Writing for (not by) the Ear
by Donnell King

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People don't write the way they talk.

If you didn't know that already, just listen to the typical student speaker deliver a paper out loud when he thinks he's giving a speech. Oh, God, it hurts.

In some ways, writing for the ear requires the same skills as any other format. The ABCs -- Accuracy, Brevity, and Clarity -- always mark quality writing. Although most of us learn not to move our lips as we read, we still "hear" ourselves reading in our heads, and so things like rhythm and rhyme and alliteration always matter.

But speeches, radio copy, commercials -- anything that ultimately aims at an audience who will hear the final version rather than read it -- also have some unique requirements. Because you are writing material someone else will read out loud to the final audience, keep this baker's dozen of suggestions in mind when you're writing for the ear.

1. Use shorter sentences with a basic structure. Avoid compound or complex sentences. Remember the structure from early composition classes: SVO -- subject-verb-object.

2. Use present tense more than past tense. This is especially true if you're writing broadcast news instead of print news.

3. Use a simple, basic vocabulary. Readers can stop to look up unfamiliar words and come back to the same place; listeners will simply get lost. According to linguist James L. Fidelholtz, the average person has a usable vocabulary of about 70,000 words. However, Laurie Bauer, another linguist, says a reader whose vocabulary comprises only 1,000 words will be able to understand about 70% of what other people write. If you stick with the 500 most common words, you probably won't cause listeners to wish for a rewind button.

4. Use "you" and "I" forms of verbs. Casual writing for the eye also uses these constructions, but business and academic writers sometimes strive for a more objective sound by using third person constructions (he, she, it, they, or the stuffier "one"). This writer believes such constructions get in the way of good writing. One shouldn't create such distance between oneself and one's readers. You see the problem when you're reading it. It's much worse for your listeners.

5. Avoid parenthetical statements, since they're difficult for the ear to handle. People can't hear the parentheses as easily as they can hear periods, or even commas. Break parentheses into separate sentences or leave them out altogether.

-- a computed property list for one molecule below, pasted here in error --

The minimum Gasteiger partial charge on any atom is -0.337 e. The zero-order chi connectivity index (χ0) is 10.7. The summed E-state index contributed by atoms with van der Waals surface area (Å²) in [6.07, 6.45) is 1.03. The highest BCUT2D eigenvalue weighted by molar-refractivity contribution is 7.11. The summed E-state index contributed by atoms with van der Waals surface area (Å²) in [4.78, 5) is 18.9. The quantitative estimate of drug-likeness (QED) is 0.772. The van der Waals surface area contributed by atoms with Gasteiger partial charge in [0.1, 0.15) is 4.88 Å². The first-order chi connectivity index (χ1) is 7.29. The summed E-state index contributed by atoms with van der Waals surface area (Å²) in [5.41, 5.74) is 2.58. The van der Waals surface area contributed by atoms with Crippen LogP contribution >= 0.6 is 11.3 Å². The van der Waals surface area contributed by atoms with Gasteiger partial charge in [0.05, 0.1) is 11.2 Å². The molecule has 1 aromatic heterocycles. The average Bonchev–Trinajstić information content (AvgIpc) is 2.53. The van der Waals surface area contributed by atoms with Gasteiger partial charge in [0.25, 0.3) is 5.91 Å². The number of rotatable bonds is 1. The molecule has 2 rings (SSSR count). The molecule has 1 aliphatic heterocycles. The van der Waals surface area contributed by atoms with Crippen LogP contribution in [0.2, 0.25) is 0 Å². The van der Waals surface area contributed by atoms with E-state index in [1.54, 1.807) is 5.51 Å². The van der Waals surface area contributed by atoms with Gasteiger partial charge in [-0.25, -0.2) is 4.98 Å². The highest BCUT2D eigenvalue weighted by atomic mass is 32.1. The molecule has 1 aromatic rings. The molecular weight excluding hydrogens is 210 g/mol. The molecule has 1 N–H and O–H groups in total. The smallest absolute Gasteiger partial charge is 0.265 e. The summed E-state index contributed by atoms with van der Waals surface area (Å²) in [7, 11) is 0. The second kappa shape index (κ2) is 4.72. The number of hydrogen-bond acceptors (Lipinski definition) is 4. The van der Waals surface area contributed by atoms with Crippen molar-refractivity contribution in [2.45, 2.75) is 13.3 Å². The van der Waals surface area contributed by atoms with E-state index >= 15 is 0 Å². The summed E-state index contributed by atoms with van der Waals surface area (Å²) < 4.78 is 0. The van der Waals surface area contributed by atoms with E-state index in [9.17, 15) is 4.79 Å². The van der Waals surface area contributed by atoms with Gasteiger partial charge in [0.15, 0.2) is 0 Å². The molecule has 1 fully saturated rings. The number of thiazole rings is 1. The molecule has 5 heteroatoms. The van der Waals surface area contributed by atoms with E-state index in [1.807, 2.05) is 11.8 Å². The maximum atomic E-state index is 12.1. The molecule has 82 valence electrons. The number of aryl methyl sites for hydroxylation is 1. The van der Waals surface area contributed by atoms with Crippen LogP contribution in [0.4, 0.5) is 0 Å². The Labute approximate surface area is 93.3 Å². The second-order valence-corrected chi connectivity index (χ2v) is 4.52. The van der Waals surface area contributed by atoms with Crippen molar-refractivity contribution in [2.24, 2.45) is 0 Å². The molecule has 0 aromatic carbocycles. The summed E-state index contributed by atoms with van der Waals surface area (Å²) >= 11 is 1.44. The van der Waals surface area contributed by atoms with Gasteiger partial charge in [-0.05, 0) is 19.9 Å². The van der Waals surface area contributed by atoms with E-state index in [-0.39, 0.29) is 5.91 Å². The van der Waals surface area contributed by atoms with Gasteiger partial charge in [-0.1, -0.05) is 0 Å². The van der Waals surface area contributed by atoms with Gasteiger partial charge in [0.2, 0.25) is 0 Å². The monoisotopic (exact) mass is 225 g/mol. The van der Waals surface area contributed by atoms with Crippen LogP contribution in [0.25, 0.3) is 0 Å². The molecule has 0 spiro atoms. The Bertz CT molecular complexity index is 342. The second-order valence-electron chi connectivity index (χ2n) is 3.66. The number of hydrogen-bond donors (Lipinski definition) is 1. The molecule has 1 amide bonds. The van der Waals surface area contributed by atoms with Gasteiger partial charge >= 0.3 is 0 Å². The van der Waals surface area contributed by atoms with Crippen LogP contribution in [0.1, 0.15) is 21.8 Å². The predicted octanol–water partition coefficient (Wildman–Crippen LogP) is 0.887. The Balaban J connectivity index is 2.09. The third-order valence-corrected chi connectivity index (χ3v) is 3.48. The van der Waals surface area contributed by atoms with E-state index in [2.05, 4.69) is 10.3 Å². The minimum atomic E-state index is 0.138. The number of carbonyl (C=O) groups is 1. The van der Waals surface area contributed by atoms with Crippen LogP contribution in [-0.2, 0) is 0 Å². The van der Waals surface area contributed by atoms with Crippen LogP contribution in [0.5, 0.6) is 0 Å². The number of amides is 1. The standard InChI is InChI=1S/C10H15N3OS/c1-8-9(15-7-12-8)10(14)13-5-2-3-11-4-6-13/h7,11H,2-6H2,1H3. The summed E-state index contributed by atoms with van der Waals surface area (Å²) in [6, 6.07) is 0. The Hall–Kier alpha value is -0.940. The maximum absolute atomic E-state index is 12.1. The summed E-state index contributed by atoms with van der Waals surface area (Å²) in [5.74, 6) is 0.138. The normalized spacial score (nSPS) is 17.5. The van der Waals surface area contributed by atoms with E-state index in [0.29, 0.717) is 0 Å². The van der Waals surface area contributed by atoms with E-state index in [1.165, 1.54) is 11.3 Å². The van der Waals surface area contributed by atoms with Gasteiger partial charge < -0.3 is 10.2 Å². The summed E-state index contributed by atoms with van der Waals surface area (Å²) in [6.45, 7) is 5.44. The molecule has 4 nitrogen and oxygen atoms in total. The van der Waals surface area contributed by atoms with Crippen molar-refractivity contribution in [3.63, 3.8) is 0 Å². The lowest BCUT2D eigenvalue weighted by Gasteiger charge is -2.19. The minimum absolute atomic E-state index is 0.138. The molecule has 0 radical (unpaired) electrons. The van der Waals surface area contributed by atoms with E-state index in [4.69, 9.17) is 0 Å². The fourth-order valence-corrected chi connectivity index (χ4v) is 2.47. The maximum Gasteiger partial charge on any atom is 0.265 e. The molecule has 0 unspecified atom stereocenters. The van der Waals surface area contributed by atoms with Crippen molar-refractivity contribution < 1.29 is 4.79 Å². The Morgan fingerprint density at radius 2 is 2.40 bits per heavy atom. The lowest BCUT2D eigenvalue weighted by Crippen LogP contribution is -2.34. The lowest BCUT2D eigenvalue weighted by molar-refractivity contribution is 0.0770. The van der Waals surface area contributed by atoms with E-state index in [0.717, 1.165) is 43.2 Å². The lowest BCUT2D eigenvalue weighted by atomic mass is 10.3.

6. Paraphrase more, quote less. A speaker has trouble indicating a direct quote without pecking the air with the first two fingers of each hand. Radio broadcasters don't even have that option. Attribution is also harder. When you use a direct quote, give the attribution at the beginning of the sentence -- a variation from the AP Stylebook and most guides to writing for the eye. For example, instead of writing your quote, followed by "John Smith, Article Title, 2004", write, "As John Smith noted in his 2004 article... (title)," and then follow it with your quote.

7. Go for the big picture. Memory researcher Tony Buzan says listeners remember less than 10% of what they hear, partly because they have no way to go back over the material unless they take notes or record what they hear. Reader may reread a paragraph; listeners can't. For that reason...

8. Round off and "verbalize" statistics. Rather than tell us, "This year's city budget will run $286,726,090," tell us, "This year's city budget calls for nearly three hundred million dollars."

9. Spell out numbers. Speakers really should look at your copy before they deliver it, but many don't. Spelling numbers out helps keep them from stumbling, and also helps make sure the number gets reported accurately.

10. Use stories more than numbers. Stories create more of an impression than numbers, and listeners remember them more easily.

11. Make your structure clear. You can develop a story for the eye in a fairly complex way, even using typographic conventions to indicate things such as flashbacks. Listeners have few such cues. "Signposting" (e.g., "Today we'll consider three reasons to buy a new car. First ... second ... third ...") helps them keep track of the talk, understand the structure, and remember the main points.

12. Use simple language. Don't say "e.g."; say "for example", and make it a separate sentence instead of a parenthetical statement.

13. Polish both the introduction and the conclusion. If you learned to write in journalistic inverted-pyramid style, break the habit for the ear. Listeners remember the first and last thing they hear more than anything in the middle. Beginning speech writers tend to work hard on the main message and tack on introductions and conclusions as afterthoughts.

Remember: people don't talk the way they write. If you keep that in mind, your writing will help your clients speak more effectively.

Find Out More...

Writing for the General Public: It's Not as Easy as it Sounds - Mary J. Breen

Copyright © 2005 Donnell King
This article may not be reprinted without the author's written permission.

Donnell King is a professional writer, speaker, and teacher from Knoxville, TN, where he is an associate professor of speech and journalism. He has spent 30 years writing for newspapers and magazines, and speaking on radio, from pulpits, in classrooms, and in front of community groups. His work has appeared in Boardwatch, Storytelling, Home Business Journal, BabyZone.com, Writing-World.com, and LiveWire, among other places. He is the co-author of Responsibly Spoken, and can be reached via http://donnellking.com/.


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